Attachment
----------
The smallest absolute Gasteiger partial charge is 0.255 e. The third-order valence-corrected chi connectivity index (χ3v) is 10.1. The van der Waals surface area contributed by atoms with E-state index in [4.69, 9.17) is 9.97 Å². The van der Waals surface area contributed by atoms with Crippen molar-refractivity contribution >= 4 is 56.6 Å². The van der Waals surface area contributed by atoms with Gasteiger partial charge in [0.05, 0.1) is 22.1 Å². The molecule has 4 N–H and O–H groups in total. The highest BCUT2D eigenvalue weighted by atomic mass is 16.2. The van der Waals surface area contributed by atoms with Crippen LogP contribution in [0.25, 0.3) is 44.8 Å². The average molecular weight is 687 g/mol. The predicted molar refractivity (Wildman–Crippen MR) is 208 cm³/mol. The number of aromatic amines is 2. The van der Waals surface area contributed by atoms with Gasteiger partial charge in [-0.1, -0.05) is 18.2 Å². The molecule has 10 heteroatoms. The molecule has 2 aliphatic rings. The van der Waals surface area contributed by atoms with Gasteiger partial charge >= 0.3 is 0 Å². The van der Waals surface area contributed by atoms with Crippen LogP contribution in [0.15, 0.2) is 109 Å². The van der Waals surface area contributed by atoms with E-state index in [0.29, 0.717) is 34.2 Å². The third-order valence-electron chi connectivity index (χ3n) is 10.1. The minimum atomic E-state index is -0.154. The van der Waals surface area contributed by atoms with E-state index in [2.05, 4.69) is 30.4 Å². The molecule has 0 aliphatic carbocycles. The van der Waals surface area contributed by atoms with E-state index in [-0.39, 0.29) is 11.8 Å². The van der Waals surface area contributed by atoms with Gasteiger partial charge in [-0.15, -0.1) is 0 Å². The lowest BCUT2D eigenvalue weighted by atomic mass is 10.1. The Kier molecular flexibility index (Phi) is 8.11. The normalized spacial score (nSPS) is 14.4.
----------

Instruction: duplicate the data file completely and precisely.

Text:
The smallest absolute Gasteiger partial charge is 0.255 e. The third-order valence-corrected chi connectivity index (χ3v) is 10.1. The van der Waals surface area contributed by atoms with E-state index in [4.69, 9.17) is 9.97 Å². The van der Waals surface area contributed by atoms with Crippen molar-refractivity contribution >= 4 is 56.6 Å². The van der Waals surface area contributed by atoms with Gasteiger partial charge in [0.05, 0.1) is 22.1 Å². The molecule has 4 N–H and O–H groups in total. The highest BCUT2D eigenvalue weighted by atomic mass is 16.2. The van der Waals surface area contributed by atoms with Crippen LogP contribution in [0.25, 0.3) is 44.8 Å². The average molecular weight is 687 g/mol. The predicted molar refractivity (Wildman–Crippen MR) is 208 cm³/mol. The number of aromatic amines is 2. The van der Waals surface area contributed by atoms with Gasteiger partial charge in [-0.1, -0.05) is 18.2 Å². The molecule has 10 heteroatoms. The molecule has 2 aliphatic rings. The van der Waals surface area contributed by atoms with Gasteiger partial charge >= 0.3 is 0 Å². The van der Waals surface area contributed by atoms with Crippen LogP contribution in [0.15, 0.2) is 109 Å². The van der Waals surface area contributed by atoms with E-state index in [0.29, 0.717) is 34.2 Å². The third-order valence-electron chi connectivity index (χ3n) is 10.1. The minimum atomic E-state index is -0.154. The van der Waals surface area contributed by atoms with E-state index in [2.05, 4.69) is 30.4 Å². The molecule has 0 aliphatic carbocycles. The van der Waals surface area contributed by atoms with E-state index in [-0.39, 0.29) is 11.8 Å². The van der Waals surface area contributed by atoms with Gasteiger partial charge in [-0.15, -0.1) is 0 Å². The lowest BCUT2D eigenvalue weighted by atomic mass is 10.1. The Kier molecular flexibility index (Phi) is 8.11. The normalized spacial score (nSPS) is 14.4.